The matter of guardianship is something to take into consideration when you are planning your estate. When you first think about guardianship, you may think about minor children who are left without parents. Indeed, you can nominate a guardian when you are creating your last will if you have minor children still in your home with you.
However, there is another form of guardianship that you should consider when you are looking ahead toward the eventualities of aging.
A very significant percentage of seniors become unable to handle all of their own decision-making at some point in time. There is physical incapacity that can strike before death, and there is also mental incapacity that can have a long-term impact.
Although there are different underlying causes of dementia, Alzheimer’s disease is the leading threat. The Alzheimer’s Association is a fantastic source of information about this disease, and you may want to explore their site if you would like to educate yourself. According to the site, around 45 percent of the oldest old are suffering from Alzheimer’s disease.
Once you reach the age of 65, it is likely that you will live into your eighties, and the oldest segment of the population is growing faster than any other. Some people think that they don’t have to worry about incapacity because they are healthy, but if you think about it, healthy people typically live longer lives.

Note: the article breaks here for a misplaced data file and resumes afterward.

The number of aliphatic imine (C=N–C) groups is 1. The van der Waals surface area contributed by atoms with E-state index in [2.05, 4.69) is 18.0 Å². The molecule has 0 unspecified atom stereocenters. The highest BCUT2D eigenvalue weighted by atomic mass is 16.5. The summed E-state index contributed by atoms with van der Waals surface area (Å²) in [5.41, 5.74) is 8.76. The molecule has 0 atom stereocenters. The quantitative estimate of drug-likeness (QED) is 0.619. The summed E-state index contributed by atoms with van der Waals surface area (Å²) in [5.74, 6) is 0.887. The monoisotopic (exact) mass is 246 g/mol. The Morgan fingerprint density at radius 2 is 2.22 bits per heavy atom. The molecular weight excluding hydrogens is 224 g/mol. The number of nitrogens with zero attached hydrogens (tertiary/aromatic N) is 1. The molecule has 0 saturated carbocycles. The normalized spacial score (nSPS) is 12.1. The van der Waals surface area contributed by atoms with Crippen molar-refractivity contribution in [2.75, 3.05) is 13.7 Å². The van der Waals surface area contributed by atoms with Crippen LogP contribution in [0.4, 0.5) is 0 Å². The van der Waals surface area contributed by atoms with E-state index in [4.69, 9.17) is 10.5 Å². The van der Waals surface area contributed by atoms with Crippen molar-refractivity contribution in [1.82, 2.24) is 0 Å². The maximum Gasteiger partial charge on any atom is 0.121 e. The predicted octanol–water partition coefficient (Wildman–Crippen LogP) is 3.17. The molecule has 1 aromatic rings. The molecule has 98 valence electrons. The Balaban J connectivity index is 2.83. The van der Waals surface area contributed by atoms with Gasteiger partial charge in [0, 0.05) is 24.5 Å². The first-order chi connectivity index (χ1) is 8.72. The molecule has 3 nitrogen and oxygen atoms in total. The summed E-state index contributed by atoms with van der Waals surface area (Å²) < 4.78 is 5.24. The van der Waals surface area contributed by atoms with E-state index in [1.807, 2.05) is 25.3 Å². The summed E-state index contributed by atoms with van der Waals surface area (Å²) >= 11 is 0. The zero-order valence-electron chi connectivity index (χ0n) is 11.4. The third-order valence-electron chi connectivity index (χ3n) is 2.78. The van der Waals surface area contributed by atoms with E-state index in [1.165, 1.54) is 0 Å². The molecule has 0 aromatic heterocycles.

If you were to become incapacitated without taking any steps in advance to prepare for the possibility, an adult guardianship hearing could be convened. Ultimately, the court could appoint a guardian to manage your affairs.
A guardianship can provide a solution under trying circumstances, but you can be proactive if you would like to prevent a guardianship and take the matter into your own hands. There is a type of power of attorney called a durable power of attorney that would remain in effect if you were to become incapacitated.
You can create a durable financial power of attorney to name someone to handle your financial affairs in the event of your incapacitation, and you could also include a durable power of attorney for health care decision-making.
Revocable living trusts can also be useful for incapacity planning purposes. If you use a revocable living trust as your vehicle of asset transfer, you could empower a disability trustee to administer the trust if you were to become incapacitated at some point in time.
If you would like to take steps to protect yourself and prevent a guardianship, our firm can help you put an incapacity plan in place. We offer free consultations, and you can send us a message through this page to set up an appointment: Grand Forks ND Incapacity Planning.
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